In our study, we found the incidence of VTE in stroke is 0.55% (21/3,824), that is acceptable. The incidence in our study is lower than the study presented by Pannucci et al. that reported incidence rate of 0.97% (5). This study found that 80.95% of VTE occurred in males, which is supported by previous findings which reported men are more prone to VTEs than women (10). Three of 21 patients have a recurrence during the study, and the recurrence rate is 14.29%. There’s a lot of evidence to suggest that venous thrombosis has a high recurrence rate, especially PE. The main causes of thrombosis recurrence in stroke patients are vascular wall injury, slow blood flow and hypercoagulability (11,12). The mean age of the patients in our study is 68.27±11.33 years which is supported the previous conclusion.
Studies by different scholars have shown that early use of heparin can help to reduce the incidence of thrombotic events and mortality in stroke patients (13-15). The results of a study of 3,842 acute stroke patients in the United States (1) showed 2,960 (77.04%) patients received VTE prophylaxis by using LMWH subcutaneously; 12 patient (0.04%) developed thrombocytopenia and 6 patients (0.02%) developed major bleeding. Although each anticoagulant carries risks still chemical prophylaxis should be used in patients at high risk of venous thrombosis with a principle that the benefits outweigh the risks (16). And that’s why it's so important to identify high-risk groups. In clinical practice, it is necessary to timely assess whether the patient have complications or not according to their physical signs and laboratory indicators. PT and APTT are the most common and sensitive screening tests that reflect the coagulation system.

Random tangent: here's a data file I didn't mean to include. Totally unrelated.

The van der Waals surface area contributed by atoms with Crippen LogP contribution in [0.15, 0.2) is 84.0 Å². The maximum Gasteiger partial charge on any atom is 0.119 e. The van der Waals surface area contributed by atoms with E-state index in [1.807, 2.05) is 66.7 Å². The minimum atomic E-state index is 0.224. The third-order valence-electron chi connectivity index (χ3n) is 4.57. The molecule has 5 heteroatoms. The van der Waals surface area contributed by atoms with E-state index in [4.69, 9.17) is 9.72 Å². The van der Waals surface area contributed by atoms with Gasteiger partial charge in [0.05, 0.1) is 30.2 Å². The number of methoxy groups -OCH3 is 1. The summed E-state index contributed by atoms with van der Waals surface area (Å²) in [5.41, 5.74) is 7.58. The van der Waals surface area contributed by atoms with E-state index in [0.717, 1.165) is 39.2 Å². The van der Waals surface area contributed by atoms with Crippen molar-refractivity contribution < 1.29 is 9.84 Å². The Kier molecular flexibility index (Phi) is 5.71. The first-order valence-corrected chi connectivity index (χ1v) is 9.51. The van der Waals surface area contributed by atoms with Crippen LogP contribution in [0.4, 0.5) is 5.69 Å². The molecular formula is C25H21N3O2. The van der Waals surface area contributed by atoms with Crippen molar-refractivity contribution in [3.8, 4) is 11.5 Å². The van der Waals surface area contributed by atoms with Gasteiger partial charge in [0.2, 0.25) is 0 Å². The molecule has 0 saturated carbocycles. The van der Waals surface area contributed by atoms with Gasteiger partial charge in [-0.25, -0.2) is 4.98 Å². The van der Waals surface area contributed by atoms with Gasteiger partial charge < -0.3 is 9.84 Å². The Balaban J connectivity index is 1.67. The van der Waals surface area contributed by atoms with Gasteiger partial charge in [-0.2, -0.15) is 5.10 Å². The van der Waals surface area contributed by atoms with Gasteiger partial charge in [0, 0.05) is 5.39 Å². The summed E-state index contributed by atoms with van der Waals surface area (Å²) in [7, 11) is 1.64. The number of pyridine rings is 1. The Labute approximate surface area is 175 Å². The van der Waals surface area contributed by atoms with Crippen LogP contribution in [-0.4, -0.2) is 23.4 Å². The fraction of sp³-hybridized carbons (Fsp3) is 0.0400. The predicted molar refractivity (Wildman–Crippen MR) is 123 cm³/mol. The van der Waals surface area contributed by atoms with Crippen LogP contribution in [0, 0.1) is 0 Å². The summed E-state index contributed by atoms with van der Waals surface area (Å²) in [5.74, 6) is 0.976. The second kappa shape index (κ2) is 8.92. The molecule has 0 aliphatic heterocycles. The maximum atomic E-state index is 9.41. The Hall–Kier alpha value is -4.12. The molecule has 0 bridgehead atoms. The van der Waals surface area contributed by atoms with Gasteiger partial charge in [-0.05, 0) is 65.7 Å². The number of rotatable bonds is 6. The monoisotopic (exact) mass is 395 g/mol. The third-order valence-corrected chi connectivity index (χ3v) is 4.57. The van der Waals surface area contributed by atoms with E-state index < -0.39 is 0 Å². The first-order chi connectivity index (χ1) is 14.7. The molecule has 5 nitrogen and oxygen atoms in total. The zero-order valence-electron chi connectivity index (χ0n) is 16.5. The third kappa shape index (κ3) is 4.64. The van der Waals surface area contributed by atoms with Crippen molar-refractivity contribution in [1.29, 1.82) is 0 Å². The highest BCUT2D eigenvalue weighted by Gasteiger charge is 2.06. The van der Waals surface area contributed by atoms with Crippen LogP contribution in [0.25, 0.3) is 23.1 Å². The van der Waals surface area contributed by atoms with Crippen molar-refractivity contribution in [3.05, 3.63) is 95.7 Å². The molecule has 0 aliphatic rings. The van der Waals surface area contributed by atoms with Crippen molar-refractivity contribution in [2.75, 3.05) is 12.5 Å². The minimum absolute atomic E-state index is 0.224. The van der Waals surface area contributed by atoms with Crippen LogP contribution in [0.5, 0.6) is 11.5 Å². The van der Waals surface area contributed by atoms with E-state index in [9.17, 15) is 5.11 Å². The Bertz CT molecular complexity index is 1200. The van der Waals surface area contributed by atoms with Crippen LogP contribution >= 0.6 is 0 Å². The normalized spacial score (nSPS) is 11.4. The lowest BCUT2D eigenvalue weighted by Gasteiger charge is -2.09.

During the time of our study, 21 patients developed venous thrombosis, 8 in Caprini score of >8 group, 11 in Caprini score of >7–8 group, 1 in Caprini score of 5–6 group, and 1 in Caprini score of 0–2 group (Figure 1). Patients with a score of >8 belong to “super-high-risk” group of Caprini RAM; so for such patients extended (30 days) chemoprophylaxis should be used in addition with mechanical prophylaxis (17,18). One patient with a Caprini score between 0 and 2 doesn’t receive chemo prophylaxis and developed VTE. The patients with predisposing factors and Caprini score between 0 and 2 should be emphasized with early ambulation and mechanical prophylaxis.